Public Health Nursing
In an era of increasing challenges for public health, nurses have the potential to make a dramatic difference. The American Public Health Association defines public health nursing as, "the practice of promoting and protecting the health of populations using knowledge from nursing, social, and public health sciences".1
As individuals, nurses directly influence the health and wellbeing of patients every day. Through frequent contact, nurses are best placed to encourage lifestyle changes in communities and offer education on healthy living – particularly to the most vulnerable in society.
Uniting to improve public health
By working together, nurses can make a great impact on public health as a whole. The American Nurses Association (ANA) builds on individual nurse contributions to public health, by supporting policy, advocacy, and education at the highest levels. These areas of interest include, but are not limited to:
- Infection prevention;
- Environmental health;
- Opioid crisis response; and
- Migrant health.
Preparing nurses for public health crises
Nurses must be prepared to respond directly to public health crises; from outbreaks of disease to natural disasters. ANA keeps nurses up-to-date on emerging public health issues, to help nurses to make the most informed treatment decisions.
ANA has supported nurses’ work with resources on:
Public health nursing’s scope and standards of practice
ANA empowers nurses to perform to the full extent of their expertise, for the benefit of public health. By facilitating the review and revision of public health nursing’s scope and standards of practice, ANA ensures that nursing responsibilities evolve at the same pace as the demands of public health.
The Quad Council Coalition of Public Health Nursing Organizations
ANA supports the work of the Quad Council Coalition of Public Health Nursing Organizations (QCC), which strives to improve the health of communities through excellence in nursing education, practice, leadership, and research.2 Its membership has changed since it was established in the early 1980s, and now includes:
- Association of Community Health Nurse Educators (ACHNE)
- Association of Public Health Nurses (APHN)
- American Public Health Association (APHA) - Public Health Nursing Section
- Alliance of Nurses for Healthy Environments (ANHE)
The goals of the QCC are to create innovative models for public health nursing practice; identify and support the emerging roles of public health nurses; and to develop leadership skills for public health nurses at all levels.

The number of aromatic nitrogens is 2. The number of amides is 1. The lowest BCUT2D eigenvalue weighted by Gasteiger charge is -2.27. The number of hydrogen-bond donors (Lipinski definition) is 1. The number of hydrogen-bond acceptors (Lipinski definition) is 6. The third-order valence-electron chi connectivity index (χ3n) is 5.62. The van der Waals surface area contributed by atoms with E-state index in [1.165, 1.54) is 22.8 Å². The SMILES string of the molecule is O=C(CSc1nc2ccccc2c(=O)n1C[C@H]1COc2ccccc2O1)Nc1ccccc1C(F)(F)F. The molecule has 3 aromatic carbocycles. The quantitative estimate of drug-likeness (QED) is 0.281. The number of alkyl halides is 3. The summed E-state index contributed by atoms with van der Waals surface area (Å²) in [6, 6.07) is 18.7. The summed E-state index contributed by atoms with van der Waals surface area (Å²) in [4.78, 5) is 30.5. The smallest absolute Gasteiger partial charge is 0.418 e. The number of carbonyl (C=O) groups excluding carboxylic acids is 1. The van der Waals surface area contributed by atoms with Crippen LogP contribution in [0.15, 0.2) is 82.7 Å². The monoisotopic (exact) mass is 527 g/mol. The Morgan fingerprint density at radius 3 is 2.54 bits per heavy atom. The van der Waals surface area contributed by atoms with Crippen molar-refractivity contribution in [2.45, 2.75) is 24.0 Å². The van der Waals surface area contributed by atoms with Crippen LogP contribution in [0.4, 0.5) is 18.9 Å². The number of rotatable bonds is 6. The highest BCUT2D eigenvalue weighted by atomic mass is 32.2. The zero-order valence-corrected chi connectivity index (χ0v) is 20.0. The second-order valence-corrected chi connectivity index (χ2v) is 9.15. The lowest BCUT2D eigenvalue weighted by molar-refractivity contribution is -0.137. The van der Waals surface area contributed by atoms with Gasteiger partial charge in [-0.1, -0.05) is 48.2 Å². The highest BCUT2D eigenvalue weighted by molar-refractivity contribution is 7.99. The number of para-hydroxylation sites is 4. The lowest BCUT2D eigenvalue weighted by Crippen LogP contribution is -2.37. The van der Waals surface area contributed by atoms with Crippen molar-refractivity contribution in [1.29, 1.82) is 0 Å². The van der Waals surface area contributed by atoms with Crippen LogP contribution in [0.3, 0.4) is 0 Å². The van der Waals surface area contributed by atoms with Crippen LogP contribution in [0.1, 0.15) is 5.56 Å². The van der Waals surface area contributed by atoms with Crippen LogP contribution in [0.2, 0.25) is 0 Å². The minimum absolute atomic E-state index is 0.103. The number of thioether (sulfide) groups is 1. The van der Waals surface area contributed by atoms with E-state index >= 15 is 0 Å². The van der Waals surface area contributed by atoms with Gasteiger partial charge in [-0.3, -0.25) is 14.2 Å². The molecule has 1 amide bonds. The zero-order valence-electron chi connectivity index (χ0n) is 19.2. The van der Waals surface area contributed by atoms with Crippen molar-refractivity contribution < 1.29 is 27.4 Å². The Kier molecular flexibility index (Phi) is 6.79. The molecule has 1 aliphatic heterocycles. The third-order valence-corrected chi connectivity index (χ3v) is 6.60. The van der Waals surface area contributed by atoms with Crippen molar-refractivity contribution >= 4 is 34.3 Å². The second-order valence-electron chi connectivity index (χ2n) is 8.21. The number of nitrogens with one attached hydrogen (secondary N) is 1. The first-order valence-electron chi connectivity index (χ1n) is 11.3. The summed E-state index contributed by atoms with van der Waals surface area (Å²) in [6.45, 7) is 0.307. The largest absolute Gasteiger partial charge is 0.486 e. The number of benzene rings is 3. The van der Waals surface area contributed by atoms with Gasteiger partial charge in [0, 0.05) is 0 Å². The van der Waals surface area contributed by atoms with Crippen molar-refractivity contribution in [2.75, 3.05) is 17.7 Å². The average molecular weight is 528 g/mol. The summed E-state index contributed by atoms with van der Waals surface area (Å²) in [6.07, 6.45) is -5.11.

Recent ANA actions for public health
Take more action
Want to know more about public health nursing? Contact any of the above Quad Council associations. If you’re interested in obtaining the Advanced Public Health Nursing-Board Certified (APHN-BC) credential, visit the ANCC Certification section to learn about the assessment method for ANCC board certification.
- Quad Council
- American Association of Colleges of Nursing’s Public/Population Health Nursing website
- American Nurses Credentialing Center’s Public Health Nursing Certification
- Alliance of Nurses for Healthy Environments
- Guide to Community Preventive Services The Community Guide looks at healthy community promotion.
- Health Services Research & Public Health NiH.
- Healthy People 2020
- National Advisory Council - Public Health Nursing: Key to Our Nation’s Health
- National Guidelines Clearinghouse (NGC) AHRQ.
- National Rural Health Association - Public Health Nursing: Strengthening the Core of Rural Public Health
- Nurses for a Healthier Tomorrow: Career Info – Public Health Nurse
- U. S. Public Health Service: Nursing
1American Public Health Association, Public Health Nursing Section. (2013). The definition and practice of public health nursing: a statement of the public health nursing section. Washington, DC: American Public Health Association.
2 Quad Council of Public Health Nursing Organizations. (2011). Quad Council competencies for public health nurses. Retrieved 3/24/16 at www.achne.org/files/quad%20council/quadcouncilcompetenciesforpublichealthnurses.pdf
By working together, nurses can make the greatest impact on public health as a whole.
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